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Scientific American

Codified Claptrap

published June 2003 | Comments Off
The Bible Code is numerological nonsense masquerading as science
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In the epilogue of In Memoriam A.H.H., Alfred, Lord Tennyson captured the essence of the quest for a single unifying principle and purpose in nature: “One God, one law, one element,/And one far-off divine event,/To which the whole creation moves.”

The noble dream of finding teleological succor in the march of time has become big business, as demonstrated by works from Hal Lindsey’s 1970s blockbuster The Late Great Planet Earth to today’s Left Behind series, by Tim LaHaye and Jerry B. Jenkins. (Both are said to have sold in the tens of millions.) And if you can sprinkle your homiletics with scientistic jargon, so much the better. The latest and most egregious example of the (mis)use of science in the (dis)service of religion is Michael Drosnin’s Bible Code II, enjoying a lucrative ride on the New York Times best-seller list, as did the 1997 original.

According to proponents of the Bible Code — itself a subset of the genre of biblical numerology and Kabbalistic mysticism popular since the Middle Ages — the Hebrew Pentateuch can be decoded through an equidistant-letter-sequencing software program. The idea is to take every nth letter, where n equals whatever number you wish: 7, 19, 3,027. Print out that string of letters in a block of type, then search left to right, right to left, top to bottom, bottom to top, and diagonally in any direction for any interesting patterns. Seek and ye shall find.

Predictably, in 1997 Drosnin “discovered” such current events as Yitzhak Rabin’s assassination, Benjamin Netanyahu’s election, Comet Shoemaker-Levy 9’s collision with Jupiter, Timothy McVeigh and the Oklahoma City bombing, and, of course, the end of the world in 2000. Because the world did not end and current events dated his first book, Drosnin continued the search and learned—lo and behold — that the Bible predicted the Bill and Monica tryst, the Bush-Gore election debacle and, of course, the World Trade Center cataclysm.

Just like the prophecies of soothsayers past and present, all such predictions are actually postdictions (note that not one psychic or astrologer forewarned us about 9/11). To be tested scientifically, Bible codes would need to predict events before they happen. They won’t, because they can’t — as Danish physicist Niels Bohr averred, predictions are difficult, especially about the future. Instead, in 1997 Drosnin proposed this test of his thesis: “When my critics find a message about the assassination of a prime minister encrypted in Moby Dick, I’ll believe them.”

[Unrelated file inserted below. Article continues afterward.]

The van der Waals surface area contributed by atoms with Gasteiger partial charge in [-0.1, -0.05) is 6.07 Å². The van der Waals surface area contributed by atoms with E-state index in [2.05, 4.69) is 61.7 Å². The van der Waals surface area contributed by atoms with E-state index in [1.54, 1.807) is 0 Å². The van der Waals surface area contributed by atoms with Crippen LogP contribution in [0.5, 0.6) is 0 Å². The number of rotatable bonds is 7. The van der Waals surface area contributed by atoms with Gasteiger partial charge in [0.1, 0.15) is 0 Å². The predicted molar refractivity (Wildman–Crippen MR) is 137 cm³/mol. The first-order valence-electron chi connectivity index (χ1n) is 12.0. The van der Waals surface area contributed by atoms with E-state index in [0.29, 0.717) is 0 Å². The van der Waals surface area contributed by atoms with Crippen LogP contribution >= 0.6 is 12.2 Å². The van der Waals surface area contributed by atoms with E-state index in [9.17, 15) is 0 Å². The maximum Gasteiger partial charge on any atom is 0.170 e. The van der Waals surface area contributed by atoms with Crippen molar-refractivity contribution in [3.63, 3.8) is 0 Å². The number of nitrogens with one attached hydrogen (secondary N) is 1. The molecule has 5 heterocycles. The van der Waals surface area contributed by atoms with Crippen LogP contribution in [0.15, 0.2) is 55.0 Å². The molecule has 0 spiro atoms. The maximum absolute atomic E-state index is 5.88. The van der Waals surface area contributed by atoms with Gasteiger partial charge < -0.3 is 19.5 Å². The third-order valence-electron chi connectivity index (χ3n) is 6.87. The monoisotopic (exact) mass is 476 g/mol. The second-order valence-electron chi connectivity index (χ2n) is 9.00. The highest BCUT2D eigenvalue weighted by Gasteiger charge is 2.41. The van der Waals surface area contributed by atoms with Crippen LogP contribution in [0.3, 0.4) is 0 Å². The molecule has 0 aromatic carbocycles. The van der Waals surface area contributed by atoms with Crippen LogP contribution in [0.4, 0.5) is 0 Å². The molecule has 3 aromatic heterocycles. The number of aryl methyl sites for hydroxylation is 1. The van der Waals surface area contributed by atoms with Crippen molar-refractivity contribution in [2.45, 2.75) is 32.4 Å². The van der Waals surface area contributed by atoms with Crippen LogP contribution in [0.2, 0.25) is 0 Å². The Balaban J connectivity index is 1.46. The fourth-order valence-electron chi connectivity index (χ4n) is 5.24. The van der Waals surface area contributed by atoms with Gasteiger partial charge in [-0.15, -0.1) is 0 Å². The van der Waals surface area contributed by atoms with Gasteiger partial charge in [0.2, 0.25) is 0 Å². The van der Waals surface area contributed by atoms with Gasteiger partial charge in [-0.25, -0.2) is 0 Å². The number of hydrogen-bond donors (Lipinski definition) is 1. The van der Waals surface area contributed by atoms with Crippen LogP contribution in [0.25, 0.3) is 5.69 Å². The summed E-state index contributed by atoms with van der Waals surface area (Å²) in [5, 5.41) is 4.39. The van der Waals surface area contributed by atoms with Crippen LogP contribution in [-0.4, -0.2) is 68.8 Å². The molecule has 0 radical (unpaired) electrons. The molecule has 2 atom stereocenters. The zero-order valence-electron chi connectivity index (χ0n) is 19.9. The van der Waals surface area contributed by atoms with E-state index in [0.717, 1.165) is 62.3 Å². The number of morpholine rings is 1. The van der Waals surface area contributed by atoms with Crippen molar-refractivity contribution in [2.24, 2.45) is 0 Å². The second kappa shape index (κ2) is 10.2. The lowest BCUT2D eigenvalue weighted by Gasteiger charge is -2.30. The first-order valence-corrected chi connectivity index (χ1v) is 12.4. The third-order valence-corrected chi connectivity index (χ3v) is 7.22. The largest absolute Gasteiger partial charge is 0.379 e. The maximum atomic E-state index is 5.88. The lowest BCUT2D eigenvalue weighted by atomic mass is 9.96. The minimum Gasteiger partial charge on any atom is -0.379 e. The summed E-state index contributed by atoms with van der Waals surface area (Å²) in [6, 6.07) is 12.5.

Australian mathematician Brendan McKay did just that, locating no fewer than nine political assassinations secreted in the great novel, along with additional discoveries in War and Peace and other tomes (see cs.anu.edu.au/~bdm/dilugim/moby.html). American physicist David E. Thomas predicted the Chicago Bulls’s NBA championship in 1998 from his code search of Leo Tolstoy’s novel. He also recently unearthed “the Bible code is a silly, dumb, fake, false, evil, nasty, dismal fraud and snake-oil hoax” from Bible Code II (see www.nmsr.org/biblecod.htm).

If there is an encrypted message in all this numerological poppycock it is this: there is a deep connection between how the mind works and how we perceive the world works. We are pattern-seeking animals, the descendants of hominids who were especially dexterous at making causal links between events in nature. The associations were real often enough that the ability became engrained in our neural architecture. Unfortunately, the belief engine sputters occasionally, identifying false patterns as real. The habit of faltering may not be enough to prevent you from passing on your genes for detecting false positives to the next generation, but it does create superstitious and magical thinking. This process is coupled to the law of large numbers that accompanies our complex world, where, as it is said, million-to-one odds happen eight times a day in New York City.

Given our propensity to look for patterns in a superfluity of data, is it any wonder that so many are taken in by such codified claptrap? The problem is pervasive and a permanent part of our cognitive machinery. The solution is science, our preeminent pattern-discriminating method and our best hope for detecting a genuine signal within the noise of nature’s cacophony.

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